Jamie is a research assistant working on the Arctic Options project and the Ocean Health Index. She earned her B.Sc. from the University of Miami and a Masters degree from the Bren School of Environmental Science and Management at UCSB. Previously Jamie has worked on projects in coral reef ecology, small scale fisheries and marine mammal conservation. At NCEAS Jamie uses open-source analytical tools to explore and synthesize spatial data to better understand human impacts to the global oceans.
Melanie works on the analyses and software development of the Ocean Health Index. She likes finding novel ways to make complex data accessible and useful.
I also have served on the thesis committee for several students, including Gerald Singh (UBC), Erendira Aceves (UCSB), Emma Hodgson (UW), and Becky Wright (UCSB).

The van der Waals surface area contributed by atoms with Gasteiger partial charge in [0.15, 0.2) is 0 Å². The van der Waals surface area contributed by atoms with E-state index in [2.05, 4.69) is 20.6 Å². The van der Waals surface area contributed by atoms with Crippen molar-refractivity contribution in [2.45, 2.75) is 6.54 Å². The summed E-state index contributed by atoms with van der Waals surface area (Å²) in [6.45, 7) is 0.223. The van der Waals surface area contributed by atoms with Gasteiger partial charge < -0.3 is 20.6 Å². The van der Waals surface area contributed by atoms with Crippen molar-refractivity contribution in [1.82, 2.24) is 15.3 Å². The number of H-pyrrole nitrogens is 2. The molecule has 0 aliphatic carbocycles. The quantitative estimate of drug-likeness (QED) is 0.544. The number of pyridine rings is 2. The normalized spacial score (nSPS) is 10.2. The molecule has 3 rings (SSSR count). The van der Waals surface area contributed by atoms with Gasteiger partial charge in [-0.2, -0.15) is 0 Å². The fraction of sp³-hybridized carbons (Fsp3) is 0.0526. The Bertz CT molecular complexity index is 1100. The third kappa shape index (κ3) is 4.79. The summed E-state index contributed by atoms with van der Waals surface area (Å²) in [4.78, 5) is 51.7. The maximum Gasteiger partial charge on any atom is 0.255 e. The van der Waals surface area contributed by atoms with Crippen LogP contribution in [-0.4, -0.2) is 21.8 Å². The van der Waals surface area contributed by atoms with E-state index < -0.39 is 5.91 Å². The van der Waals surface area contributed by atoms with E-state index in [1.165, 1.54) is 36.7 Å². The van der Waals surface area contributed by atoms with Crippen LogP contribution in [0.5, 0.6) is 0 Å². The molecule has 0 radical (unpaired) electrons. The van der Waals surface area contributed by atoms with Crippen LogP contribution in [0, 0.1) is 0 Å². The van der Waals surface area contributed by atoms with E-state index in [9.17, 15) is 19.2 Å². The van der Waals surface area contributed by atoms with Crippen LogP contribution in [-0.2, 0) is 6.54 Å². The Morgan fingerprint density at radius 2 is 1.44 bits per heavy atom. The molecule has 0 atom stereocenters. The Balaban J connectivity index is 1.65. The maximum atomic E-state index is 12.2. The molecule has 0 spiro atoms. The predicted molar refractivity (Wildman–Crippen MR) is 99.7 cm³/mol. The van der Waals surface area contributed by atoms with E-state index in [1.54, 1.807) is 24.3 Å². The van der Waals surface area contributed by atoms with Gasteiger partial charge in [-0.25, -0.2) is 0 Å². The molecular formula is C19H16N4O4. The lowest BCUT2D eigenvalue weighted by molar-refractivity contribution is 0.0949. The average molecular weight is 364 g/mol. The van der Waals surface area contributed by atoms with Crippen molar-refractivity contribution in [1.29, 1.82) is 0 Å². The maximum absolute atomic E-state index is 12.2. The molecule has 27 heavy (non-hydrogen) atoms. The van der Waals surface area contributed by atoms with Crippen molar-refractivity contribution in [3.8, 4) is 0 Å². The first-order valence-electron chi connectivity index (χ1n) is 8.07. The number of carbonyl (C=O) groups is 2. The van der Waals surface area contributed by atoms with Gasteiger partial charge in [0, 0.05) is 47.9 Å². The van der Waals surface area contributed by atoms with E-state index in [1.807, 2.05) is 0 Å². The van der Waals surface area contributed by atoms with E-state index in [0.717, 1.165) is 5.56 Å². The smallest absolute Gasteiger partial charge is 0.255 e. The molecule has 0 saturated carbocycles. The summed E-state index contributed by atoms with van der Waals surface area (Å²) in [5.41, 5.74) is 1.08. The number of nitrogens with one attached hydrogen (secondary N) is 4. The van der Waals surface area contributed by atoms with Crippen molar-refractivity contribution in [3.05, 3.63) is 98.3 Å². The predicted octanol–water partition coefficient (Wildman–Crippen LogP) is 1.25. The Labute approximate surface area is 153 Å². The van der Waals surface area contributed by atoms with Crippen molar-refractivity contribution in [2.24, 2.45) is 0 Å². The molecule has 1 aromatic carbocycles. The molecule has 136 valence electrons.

Past members of my research group include:
Katie Longo (now at Marine Stewardship Council)
Crow White (now a professor at Cal-Poly San Luis Obispo)
Jennifer O’Leary (now at Stanford University)
Shaun Walbridge (Masters, 2012; now at ESRI)
Darren Hardy (now at Stanford University)
Marla Ranelletti (now at Santa Barbara Museum of Natural History)